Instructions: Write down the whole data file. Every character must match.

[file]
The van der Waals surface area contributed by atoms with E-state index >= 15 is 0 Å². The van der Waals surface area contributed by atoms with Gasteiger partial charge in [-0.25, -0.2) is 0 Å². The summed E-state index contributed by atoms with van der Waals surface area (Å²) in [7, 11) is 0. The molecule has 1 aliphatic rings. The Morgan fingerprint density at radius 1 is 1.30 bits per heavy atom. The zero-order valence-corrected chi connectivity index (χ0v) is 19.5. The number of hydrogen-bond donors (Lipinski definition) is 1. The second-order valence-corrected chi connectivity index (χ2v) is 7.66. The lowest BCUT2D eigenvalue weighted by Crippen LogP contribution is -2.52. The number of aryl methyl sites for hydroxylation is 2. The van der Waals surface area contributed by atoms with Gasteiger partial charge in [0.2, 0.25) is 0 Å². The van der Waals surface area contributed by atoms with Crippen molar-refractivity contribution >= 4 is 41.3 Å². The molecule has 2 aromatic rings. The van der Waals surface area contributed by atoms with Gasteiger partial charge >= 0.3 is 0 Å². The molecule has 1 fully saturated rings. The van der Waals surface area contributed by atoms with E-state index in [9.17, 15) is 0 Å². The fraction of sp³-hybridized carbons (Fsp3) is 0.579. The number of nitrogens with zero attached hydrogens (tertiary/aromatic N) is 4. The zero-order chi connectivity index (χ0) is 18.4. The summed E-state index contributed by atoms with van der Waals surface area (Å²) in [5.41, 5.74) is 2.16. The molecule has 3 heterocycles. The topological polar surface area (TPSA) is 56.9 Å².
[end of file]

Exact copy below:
The van der Waals surface area contributed by atoms with E-state index >= 15 is 0 Å². The van der Waals surface area contributed by atoms with Gasteiger partial charge in [-0.25, -0.2) is 0 Å². The summed E-state index contributed by atoms with van der Waals surface area (Å²) in [7, 11) is 0. The molecule has 1 aliphatic rings. The Morgan fingerprint density at radius 1 is 1.30 bits per heavy atom. The zero-order valence-corrected chi connectivity index (χ0v) is 19.5. The number of hydrogen-bond donors (Lipinski definition) is 1. The second-order valence-corrected chi connectivity index (χ2v) is 7.66. The lowest BCUT2D eigenvalue weighted by Crippen LogP contribution is -2.52. The number of aryl methyl sites for hydroxylation is 2. The van der Waals surface area contributed by atoms with Gasteiger partial charge in [0.2, 0.25) is 0 Å². The van der Waals surface area contributed by atoms with Crippen molar-refractivity contribution >= 4 is 41.3 Å². The molecule has 2 aromatic rings. The van der Waals surface area contributed by atoms with Gasteiger partial charge >= 0.3 is 0 Å². The molecule has 1 fully saturated rings. The van der Waals surface area contributed by atoms with E-state index in [9.17, 15) is 0 Å². The fraction of sp³-hybridized carbons (Fsp3) is 0.579. The number of nitrogens with zero attached hydrogens (tertiary/aromatic N) is 4. The zero-order chi connectivity index (χ0) is 18.4. The summed E-state index contributed by atoms with van der Waals surface area (Å²) in [5.41, 5.74) is 2.16. The molecule has 3 heterocycles. The topological polar surface area (TPSA) is 56.9 Å².